IEMA, IESMA to Highlight Importance of Weather Alert Radios

Weather Radios Save Lives event to mark anniversary of Springfield tornado

What: Weather Radio Giveaway Event
Sponsored by Illinois Emergency Service Management Association (IESMA)

When: Tuesday, March 12 
12:00pm – 6:00pm 

Where: Ace Hardware 
1600 Wabash Avenue, Springfield

SPRINGFIELD – Illinois ranks fifth in the United States for the most tornadoes per square mile. Lightning is to blame for 106 deaths in Illinois since 1960. Fourteen people died as a result of driving across flooded roads in 2015, 11 of whom perished during the major flood in late December. During Severe Weather Preparedness Month, the Illinois Emergency Management Agency (IEMA) is joining forces with county emergency managers, the National Weather Service and Illinois Emergency Services Management Association (IESMA) to promote severe weather preparedness. 

“Personal preparedness is the key to saving lives,” said Alicia Tate-Nadeau, Acting IEMA Director. “One of the best ways to keep you and your family safe is by staying up to date on changing weather patterns. NOAA all-hazard weather alert radios provide life-saving notices of approaching severe weather and other hazards 24-hours a day.”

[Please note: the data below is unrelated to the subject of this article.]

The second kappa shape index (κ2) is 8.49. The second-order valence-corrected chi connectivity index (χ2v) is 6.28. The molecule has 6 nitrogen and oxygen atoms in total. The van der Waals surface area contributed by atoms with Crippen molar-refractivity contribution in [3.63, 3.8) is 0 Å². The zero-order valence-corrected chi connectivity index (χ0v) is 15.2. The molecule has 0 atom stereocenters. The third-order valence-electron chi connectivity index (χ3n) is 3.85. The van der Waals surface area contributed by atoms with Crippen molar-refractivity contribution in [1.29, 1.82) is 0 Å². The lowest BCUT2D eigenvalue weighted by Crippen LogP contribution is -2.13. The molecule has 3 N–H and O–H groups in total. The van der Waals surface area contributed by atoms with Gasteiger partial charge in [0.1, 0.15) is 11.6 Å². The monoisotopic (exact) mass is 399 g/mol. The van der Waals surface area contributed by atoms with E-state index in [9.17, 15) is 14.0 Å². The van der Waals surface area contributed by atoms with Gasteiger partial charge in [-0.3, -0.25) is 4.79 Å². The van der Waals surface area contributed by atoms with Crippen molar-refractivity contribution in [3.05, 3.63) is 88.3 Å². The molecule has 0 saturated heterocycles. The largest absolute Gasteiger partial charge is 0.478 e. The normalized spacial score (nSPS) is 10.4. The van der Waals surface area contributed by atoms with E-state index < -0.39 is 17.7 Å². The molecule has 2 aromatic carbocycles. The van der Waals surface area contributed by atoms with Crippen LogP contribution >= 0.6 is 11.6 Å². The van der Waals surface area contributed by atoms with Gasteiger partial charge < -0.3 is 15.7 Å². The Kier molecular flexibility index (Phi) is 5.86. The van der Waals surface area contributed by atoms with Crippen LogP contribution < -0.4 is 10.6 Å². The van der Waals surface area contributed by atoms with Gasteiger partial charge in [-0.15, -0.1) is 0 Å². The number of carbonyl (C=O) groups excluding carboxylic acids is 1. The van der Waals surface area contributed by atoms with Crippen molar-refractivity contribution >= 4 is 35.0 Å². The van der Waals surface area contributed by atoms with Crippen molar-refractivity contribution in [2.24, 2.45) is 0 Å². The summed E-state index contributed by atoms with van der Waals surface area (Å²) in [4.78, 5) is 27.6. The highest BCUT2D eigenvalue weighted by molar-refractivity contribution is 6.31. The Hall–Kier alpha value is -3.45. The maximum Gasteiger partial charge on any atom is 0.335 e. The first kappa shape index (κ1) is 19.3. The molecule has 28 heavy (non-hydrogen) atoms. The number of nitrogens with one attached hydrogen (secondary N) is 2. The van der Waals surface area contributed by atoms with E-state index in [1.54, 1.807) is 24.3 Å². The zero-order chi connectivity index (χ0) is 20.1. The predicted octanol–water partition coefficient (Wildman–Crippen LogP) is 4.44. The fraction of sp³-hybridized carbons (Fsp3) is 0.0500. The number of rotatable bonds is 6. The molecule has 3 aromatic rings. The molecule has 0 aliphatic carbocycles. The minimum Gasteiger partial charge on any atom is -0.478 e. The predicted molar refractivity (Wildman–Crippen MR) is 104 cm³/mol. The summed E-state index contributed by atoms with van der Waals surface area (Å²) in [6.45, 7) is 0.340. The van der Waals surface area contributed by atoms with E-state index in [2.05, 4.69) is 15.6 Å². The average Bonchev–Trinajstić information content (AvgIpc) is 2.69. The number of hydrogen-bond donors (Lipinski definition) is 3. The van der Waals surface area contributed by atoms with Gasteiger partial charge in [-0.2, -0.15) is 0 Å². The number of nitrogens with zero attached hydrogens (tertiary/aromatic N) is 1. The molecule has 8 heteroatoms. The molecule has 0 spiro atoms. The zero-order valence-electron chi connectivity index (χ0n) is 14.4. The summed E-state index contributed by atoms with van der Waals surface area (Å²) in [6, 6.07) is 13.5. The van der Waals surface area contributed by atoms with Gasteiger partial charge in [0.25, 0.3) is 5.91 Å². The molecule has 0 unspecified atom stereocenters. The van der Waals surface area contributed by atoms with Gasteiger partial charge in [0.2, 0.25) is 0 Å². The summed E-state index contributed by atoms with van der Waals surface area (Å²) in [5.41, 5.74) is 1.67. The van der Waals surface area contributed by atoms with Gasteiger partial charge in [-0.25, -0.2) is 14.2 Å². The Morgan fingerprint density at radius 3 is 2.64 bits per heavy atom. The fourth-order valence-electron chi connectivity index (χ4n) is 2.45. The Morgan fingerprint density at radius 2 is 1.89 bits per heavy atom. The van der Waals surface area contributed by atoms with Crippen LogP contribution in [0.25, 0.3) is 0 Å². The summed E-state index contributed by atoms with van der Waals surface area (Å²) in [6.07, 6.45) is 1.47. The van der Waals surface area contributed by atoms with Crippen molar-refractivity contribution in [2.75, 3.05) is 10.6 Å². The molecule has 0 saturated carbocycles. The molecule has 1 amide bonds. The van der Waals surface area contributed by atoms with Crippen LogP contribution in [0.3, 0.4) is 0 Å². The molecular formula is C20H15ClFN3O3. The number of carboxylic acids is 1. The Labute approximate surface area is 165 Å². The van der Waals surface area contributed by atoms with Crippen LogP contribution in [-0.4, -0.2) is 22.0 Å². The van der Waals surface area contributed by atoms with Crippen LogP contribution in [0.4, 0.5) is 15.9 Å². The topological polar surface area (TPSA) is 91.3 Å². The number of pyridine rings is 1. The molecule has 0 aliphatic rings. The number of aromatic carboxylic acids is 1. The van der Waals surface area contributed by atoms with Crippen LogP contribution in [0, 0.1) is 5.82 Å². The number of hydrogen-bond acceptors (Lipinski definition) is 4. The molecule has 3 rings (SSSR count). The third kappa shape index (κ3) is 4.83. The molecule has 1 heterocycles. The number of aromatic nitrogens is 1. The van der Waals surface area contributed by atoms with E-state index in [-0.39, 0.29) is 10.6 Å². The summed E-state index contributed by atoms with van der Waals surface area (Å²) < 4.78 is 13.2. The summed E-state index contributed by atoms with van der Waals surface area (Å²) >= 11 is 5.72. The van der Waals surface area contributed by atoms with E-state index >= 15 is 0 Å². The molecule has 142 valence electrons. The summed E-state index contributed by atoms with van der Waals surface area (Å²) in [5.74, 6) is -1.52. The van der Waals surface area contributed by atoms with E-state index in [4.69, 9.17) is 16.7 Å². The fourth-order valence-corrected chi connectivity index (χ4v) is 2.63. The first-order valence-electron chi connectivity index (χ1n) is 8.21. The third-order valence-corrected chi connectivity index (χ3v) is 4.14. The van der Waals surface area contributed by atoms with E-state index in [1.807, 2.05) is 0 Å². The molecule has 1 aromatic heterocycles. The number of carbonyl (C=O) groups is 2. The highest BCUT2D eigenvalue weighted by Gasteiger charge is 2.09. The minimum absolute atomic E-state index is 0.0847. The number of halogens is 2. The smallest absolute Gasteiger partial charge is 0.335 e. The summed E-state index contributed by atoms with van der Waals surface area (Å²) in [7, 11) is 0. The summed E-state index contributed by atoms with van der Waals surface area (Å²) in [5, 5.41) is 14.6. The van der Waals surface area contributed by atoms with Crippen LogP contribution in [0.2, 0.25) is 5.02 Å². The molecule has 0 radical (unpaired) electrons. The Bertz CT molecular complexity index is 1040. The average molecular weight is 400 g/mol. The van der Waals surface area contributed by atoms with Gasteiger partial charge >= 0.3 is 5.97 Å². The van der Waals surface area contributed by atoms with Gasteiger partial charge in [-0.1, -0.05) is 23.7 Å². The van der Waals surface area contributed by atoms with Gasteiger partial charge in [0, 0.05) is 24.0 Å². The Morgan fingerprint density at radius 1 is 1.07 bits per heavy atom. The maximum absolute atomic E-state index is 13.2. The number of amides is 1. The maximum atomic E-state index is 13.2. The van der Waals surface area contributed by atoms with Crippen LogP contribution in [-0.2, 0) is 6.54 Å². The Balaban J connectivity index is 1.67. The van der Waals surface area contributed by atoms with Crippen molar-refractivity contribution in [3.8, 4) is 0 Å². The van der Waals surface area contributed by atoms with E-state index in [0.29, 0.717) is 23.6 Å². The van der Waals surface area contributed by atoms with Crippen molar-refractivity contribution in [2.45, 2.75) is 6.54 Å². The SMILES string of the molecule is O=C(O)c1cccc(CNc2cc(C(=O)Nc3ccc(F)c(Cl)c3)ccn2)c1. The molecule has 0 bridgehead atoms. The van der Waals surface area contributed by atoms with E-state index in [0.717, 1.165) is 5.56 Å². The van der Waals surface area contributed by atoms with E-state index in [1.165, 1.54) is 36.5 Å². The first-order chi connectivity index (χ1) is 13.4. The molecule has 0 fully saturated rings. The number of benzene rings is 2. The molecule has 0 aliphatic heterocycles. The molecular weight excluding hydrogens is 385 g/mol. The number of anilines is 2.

On Tuesday, March 12, IEMA is partnering with the Illinois Emergency Services Management Association (IESMA) to give away a select number of weather radios to the public on a first-come, first-serve basis. This giveaway will coincide with the anniversary of the 2006 tornadoes that tore a path of destruction through central Illinois and devastated parts of the Capital City. NOAA weather radios are equipped with Specific Area Message Encoding (SAME) technology which allows you to program your radio to receive alerts for your county or area. Emergency management professionals will be on-hand Tuesday to program each radio so they can be used immediately. 

“Mother Nature does not discriminate when it comes to severe weather,” said Dawn Cook, president of the Illinois Emergency Services Management Association. “Storms can strike in the middle of the day or dead of the night. They take place during the work-day, weekend, holidays and birthdays. That’s why arming the public with the necessary tools to make informed decisions is an essential part of severe weather preparedness.”

For more information about what to do before, during and after a storm, please visit There you will find a Severe Weather Preparedness Guide, developed by IEMA and NWS, which provides tips on how to prepare for all weather emergencies. Additional tips and information are available on the Ready Illinois Facebook page ( and Twitter page (